UPDATE: We now have a tracklist for Love Is Simple

1. Love Love Love (1:46)
2. Ed Is A Portal (7:31)
3. Love Is Simple (4:35)
4. I’ve Got Some Friends (3:09)
5. Lake Song (7:24)
6. There’s So Many Colors (8:11)
7. Crickets (3:59)
8. Phenomena (3:46)
9. Pony’s O.G. (5:19)
10. Of All The Things (7:41)
11. Love Love Love (Part II) (3:07)

Also of note is that the album will come with a free DVD entitled The Great American Mess, directed by Ryer Banta, that features tons of live footage of the band playing during a short tour in December of 2005. Here is a preview (Update #2: Only the first 10,000 copies of the record pressed will come with the DVD).


July 7, 2007

Akron/Family S/T Released on Vinyl!

Filed under: Akron!,News — ihggy @ 1:51 pm

Here’s a link to the Young God press release:

And here’s what Akakakak’s own Oliverpatterson has to say about it:
“A: Before and Again/ Suchness/ Part of Corey/ Dylan Pt. 1 (aka the “untitled” final track on the CD version)

B: Italy/ I’ll Be on the Water/ Running, Returning

C: Afford/ Interlude/ Sorrow Boy/ Shoes

D: Positive Vibration Force (different cut from “Franny and the Portal” release, at least I think so)/ How Do I Know/ Franny/You’re Human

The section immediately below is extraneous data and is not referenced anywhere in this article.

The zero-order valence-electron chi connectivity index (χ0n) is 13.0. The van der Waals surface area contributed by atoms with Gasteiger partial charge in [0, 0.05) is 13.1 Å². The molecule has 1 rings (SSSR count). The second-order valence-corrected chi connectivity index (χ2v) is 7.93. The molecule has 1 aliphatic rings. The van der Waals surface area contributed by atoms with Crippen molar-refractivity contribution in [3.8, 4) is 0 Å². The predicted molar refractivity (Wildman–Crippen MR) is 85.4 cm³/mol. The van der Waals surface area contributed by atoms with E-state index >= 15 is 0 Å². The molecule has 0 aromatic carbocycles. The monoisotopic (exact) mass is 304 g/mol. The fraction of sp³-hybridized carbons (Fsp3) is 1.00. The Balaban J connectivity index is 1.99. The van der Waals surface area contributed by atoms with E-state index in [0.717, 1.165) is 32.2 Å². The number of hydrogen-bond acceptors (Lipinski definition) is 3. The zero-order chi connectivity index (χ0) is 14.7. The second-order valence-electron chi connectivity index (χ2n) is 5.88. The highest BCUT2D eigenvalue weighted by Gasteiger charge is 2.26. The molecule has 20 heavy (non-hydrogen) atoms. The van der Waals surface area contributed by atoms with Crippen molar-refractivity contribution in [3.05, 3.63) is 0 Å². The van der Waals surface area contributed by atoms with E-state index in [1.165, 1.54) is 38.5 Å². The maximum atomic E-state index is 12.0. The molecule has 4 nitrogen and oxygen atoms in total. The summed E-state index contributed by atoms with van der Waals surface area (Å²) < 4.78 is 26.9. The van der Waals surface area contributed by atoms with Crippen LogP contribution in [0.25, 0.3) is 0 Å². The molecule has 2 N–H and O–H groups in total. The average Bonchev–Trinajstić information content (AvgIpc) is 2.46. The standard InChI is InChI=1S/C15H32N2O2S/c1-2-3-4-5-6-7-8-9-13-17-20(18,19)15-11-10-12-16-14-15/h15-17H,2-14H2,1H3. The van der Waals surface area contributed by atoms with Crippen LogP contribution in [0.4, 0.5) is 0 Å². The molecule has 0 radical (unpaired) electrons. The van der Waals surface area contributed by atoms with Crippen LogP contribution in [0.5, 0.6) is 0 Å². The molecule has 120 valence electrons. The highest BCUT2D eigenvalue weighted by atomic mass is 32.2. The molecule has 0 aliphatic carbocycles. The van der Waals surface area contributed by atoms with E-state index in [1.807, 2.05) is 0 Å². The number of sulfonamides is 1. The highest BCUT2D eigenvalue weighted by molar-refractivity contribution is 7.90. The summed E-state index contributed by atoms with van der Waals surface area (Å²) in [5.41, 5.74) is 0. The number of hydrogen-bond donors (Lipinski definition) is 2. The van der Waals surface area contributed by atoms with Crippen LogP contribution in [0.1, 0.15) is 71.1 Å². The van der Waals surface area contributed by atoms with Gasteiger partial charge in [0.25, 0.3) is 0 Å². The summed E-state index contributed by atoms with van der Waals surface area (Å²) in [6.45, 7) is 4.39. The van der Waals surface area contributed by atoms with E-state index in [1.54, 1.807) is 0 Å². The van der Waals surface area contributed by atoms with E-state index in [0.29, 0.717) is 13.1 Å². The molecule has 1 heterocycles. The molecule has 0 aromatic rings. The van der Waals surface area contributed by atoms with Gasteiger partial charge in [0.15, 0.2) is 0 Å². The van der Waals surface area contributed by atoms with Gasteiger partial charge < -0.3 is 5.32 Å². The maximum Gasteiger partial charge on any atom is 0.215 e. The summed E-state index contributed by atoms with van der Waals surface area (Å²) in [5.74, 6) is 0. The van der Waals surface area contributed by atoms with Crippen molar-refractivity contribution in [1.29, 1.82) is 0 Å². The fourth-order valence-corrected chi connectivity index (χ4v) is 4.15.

So, no “Lumen,” but it does have “Positive Vibration Force” which is arguably an even better track. And it sounds lovely. Crisp gatefold packaging with lots of shells and trees and snakes, with full lyrics printed.”

I’m going to order mine now!

July 4, 2007

Gaa – Auf der Bahn zum Uranus

Filed under: Hype,Music — myarmy @ 3:09 am

[Ohrwa; 1973]

In 1973 German band Gaa released their debut album Auf der Bahn zum Uranus. With it they didn’t aim to push the boundaries of the genre, or influence numerous bands for years to come, or make some kind of statement for themselves. What they did do is write a number of rocking tunes, record them with the highest levels of technical skill, both individually and as a unit, and release it for our listening pleasure.

The opener Uranus gradually commences until eventually you can hear some spoken vocals. Now my German is a bit non existent but it sounds to me like an interplanetary public service announcement or some kind of religious sermon. In the background all you can hear is quiet guitar strumming and bass. Soon enough all the instruments start up and we hear a melodic yet dissonant vocal harmony over the floating distorted guitar. Though as soon as we start to enjoy that, it all drops right back out, and we return to the slow spacious atmosphere. The song builds slowly until band leader Werner Frey’s soloing enters, bringing the track to a rocking end and is more of a taster of what’s to come